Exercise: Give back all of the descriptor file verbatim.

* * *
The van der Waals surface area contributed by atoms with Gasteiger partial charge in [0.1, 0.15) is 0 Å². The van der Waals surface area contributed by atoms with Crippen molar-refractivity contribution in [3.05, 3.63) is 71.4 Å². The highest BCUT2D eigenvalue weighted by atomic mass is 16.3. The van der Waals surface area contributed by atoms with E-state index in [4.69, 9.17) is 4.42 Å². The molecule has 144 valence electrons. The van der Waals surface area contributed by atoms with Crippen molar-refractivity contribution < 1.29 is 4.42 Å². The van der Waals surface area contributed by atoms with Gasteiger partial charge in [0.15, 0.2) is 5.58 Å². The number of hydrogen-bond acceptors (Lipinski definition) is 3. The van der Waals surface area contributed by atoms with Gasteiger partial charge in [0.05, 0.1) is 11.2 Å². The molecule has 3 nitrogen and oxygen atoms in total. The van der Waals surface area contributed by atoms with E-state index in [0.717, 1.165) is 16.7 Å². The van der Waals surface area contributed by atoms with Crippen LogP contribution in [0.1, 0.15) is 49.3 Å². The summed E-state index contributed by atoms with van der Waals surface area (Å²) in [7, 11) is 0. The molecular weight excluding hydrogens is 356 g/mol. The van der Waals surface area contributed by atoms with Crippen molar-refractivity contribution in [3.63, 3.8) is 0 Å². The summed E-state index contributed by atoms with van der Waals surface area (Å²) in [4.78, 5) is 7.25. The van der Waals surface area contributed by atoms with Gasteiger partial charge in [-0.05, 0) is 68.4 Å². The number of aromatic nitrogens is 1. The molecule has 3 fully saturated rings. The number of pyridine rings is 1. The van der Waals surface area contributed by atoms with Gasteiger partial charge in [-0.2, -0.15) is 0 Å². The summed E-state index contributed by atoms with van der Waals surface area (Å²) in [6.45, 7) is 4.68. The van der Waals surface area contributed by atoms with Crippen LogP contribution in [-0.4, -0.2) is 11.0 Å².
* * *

The van der Waals surface area contributed by atoms with Gasteiger partial charge in [0.1, 0.15) is 0 Å². The van der Waals surface area contributed by atoms with Crippen molar-refractivity contribution in [3.05, 3.63) is 71.4 Å². The highest BCUT2D eigenvalue weighted by atomic mass is 16.3. The van der Waals surface area contributed by atoms with E-state index in [4.69, 9.17) is 4.42 Å². The molecule has 144 valence electrons. The van der Waals surface area contributed by atoms with Crippen molar-refractivity contribution < 1.29 is 4.42 Å². The van der Waals surface area contributed by atoms with Gasteiger partial charge in [0.15, 0.2) is 5.58 Å². The number of hydrogen-bond acceptors (Lipinski definition) is 3. The van der Waals surface area contributed by atoms with Gasteiger partial charge in [0.05, 0.1) is 11.2 Å². The molecule has 3 nitrogen and oxygen atoms in total. The van der Waals surface area contributed by atoms with E-state index in [0.717, 1.165) is 16.7 Å². The van der Waals surface area contributed by atoms with Crippen LogP contribution in [0.1, 0.15) is 49.3 Å². The summed E-state index contributed by atoms with van der Waals surface area (Å²) in [7, 11) is 0. The molecular weight excluding hydrogens is 356 g/mol. The van der Waals surface area contributed by atoms with Crippen molar-refractivity contribution in [3.63, 3.8) is 0 Å². The summed E-state index contributed by atoms with van der Waals surface area (Å²) in [4.78, 5) is 7.25. The van der Waals surface area contributed by atoms with Gasteiger partial charge in [-0.05, 0) is 68.4 Å². The number of aromatic nitrogens is 1. The molecule has 3 fully saturated rings. The number of pyridine rings is 1. The van der Waals surface area contributed by atoms with Gasteiger partial charge in [-0.2, -0.15) is 0 Å². The summed E-state index contributed by atoms with van der Waals surface area (Å²) in [6.45, 7) is 4.68. The van der Waals surface area contributed by atoms with Crippen LogP contribution in [-0.4, -0.2) is 11.0 Å².